But because we were gearing up to schedule a implantation, the fact that — the fact that these men down the street from me who serve on the Alabama Supreme Court have more say over when I choose to become a mother right now than me, and that’s the reality of things, is I don’t care how quickly that they resolve this, that they put in their exception for IVF. The damage has already been done to folks who are in this, to me personally. I really think they kind of showed their cards.

AMY GOODMAN: Can you move your frozen embryos to another state?

ABBEY CRAIN: I don’t know that yet. Right now all I’ve received from my clinic is just kind of the standard what they’ve been sending everybody and, I think, what most people can access through press releases. Right now I don’t think there are places that will transport them from Alabama, just because I think the transportation companies are looking at things the same way the fertility clinics are, in which they could be liable for embryos that were damaged.

AMY GOODMAN: Can you talk about your meeting with Vice President Harris? What did you talk about? And what do you think of the fact that Congress is trying to protect IVF, and that was blocked? Tammy Duckworth, the senator, who had both her kids by IVF, and the Mississippi senator blocked it.

ABBEY CRAIN: It’s enraging. I found that out while — like, I think it was right after I had met with the vice president. But yeah, I got to have a one-on-one private meeting with her, talking to her about my experience, her talking about how important it is for folks like me to continue speaking on this and sharing our story and showing that the folks in power playing politics, it harms real-life people and affects real, vulnerable, nuanced conversations between patients and doctors.

AMY GOODMAN: Abbey, the Alabama Republican House Representative Terri Collins introduced an IVF protection bill into the Alabama state House. Now, you’re supporting this legislation, but you’re concerned about the record of the state Rep. Collins and other Alabama Republicans on reproductive rights.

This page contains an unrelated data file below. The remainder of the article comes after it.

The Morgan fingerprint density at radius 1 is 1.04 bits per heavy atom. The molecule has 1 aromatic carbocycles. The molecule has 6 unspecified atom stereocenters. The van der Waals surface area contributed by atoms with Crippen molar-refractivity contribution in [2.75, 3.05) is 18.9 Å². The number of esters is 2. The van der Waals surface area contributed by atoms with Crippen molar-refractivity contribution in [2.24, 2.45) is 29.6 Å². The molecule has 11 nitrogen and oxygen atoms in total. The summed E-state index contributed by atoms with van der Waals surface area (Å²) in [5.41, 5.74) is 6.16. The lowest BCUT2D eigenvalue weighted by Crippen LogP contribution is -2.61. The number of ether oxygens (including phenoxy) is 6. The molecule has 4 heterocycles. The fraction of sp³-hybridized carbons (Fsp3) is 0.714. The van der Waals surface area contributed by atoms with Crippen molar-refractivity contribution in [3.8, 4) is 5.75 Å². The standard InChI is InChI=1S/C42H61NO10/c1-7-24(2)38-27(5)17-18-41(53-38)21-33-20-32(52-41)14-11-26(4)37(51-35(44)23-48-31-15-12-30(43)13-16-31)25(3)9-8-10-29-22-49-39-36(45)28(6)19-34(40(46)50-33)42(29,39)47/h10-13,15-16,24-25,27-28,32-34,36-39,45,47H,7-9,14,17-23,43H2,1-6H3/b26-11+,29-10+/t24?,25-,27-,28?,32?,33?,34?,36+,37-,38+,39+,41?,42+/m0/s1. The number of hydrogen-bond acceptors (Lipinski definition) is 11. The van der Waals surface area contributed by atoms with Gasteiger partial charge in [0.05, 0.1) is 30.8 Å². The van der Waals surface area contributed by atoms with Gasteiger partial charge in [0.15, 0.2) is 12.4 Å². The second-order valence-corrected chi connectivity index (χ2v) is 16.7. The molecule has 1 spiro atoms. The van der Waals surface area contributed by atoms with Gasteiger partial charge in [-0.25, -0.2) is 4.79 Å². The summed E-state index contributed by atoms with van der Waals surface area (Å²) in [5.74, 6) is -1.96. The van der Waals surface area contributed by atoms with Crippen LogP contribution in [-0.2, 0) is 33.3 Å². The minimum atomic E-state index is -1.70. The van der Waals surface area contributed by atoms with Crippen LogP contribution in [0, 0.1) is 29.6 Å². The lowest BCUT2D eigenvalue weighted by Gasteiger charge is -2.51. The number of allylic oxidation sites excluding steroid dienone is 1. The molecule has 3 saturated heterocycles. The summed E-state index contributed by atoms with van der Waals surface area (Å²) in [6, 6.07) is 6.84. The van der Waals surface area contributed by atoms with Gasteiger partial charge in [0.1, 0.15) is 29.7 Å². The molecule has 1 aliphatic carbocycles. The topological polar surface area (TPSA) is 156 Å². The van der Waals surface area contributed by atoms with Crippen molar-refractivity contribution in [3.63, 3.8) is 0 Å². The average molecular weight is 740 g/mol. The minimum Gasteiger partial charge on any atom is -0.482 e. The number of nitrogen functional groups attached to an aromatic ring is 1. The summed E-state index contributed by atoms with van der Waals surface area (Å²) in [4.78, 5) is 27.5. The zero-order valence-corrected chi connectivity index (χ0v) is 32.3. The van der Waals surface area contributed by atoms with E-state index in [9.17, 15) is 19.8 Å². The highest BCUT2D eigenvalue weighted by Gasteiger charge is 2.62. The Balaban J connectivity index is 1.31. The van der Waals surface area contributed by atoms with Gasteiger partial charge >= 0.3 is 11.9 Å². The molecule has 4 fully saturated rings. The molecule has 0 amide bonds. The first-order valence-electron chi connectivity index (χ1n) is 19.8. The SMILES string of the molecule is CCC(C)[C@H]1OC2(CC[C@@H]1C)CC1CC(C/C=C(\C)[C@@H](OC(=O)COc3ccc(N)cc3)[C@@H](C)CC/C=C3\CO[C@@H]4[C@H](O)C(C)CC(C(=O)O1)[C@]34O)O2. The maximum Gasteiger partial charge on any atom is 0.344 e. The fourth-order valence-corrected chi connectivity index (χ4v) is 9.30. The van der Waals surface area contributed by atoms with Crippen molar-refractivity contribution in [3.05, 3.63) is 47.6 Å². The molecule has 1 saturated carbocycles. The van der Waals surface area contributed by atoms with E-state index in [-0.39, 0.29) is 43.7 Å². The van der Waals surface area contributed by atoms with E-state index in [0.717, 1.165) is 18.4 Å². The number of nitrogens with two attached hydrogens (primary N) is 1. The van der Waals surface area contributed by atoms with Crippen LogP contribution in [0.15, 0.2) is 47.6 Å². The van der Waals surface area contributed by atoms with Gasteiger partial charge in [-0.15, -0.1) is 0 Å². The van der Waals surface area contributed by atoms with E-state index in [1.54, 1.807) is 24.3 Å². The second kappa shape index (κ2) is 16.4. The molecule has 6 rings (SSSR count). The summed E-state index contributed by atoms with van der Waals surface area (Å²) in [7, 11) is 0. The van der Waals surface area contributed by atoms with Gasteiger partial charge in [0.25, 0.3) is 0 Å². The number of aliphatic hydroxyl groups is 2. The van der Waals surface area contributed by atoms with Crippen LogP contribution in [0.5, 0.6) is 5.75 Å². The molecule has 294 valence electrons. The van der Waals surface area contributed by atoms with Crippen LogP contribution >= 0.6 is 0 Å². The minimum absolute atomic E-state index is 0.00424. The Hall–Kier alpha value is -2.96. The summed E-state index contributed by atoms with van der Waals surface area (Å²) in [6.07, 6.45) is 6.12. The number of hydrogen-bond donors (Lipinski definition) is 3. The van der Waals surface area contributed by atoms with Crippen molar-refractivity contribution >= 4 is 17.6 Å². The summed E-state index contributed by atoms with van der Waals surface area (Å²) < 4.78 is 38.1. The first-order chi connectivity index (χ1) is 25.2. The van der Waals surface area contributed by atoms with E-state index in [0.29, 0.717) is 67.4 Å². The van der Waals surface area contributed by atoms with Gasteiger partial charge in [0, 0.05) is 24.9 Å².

ABBEY CRAIN: Yeah, I believe I heard her on this program earlier. You know, she was — she did the 2019 Alabama bill that — or, law that banned abortion, should Roe v. Wade be overturned, with no exceptions to rape and incest. And, you know, it got all into personhood. And I think the cognitive dissonance is enraging, that — you know, I have interviewed this woman, who has children, and to talk about her beliefs on reproductive health. And, you know, she is insistent that life begins at conception. And I don’t understand how these folks are pushing to have their cake and eat it, too, and saying that, you know, these embryos, which weren’t even referenced in the bill, like you said, are humans, while any other reproductive health choice, including abortion and miscarriage, could be affected by Alabama’s current laws on abortion.

AMY GOODMAN: Finally, Abbey, you wrote in Glamour, “I want people reading this who don’t live in Alabama to know that you are not special and you are not safe.” We’re going to begin Part 2 of our conversation and put it online with that point. Abbey Crain is based in Alabama, in Birmingham. She’s a journalist and artist with Reckon. She has been undergoing IVF treatments for nearly two years. She just met with Vice President Kamala Harris. This is Democracy Now! We’ll be back with her online.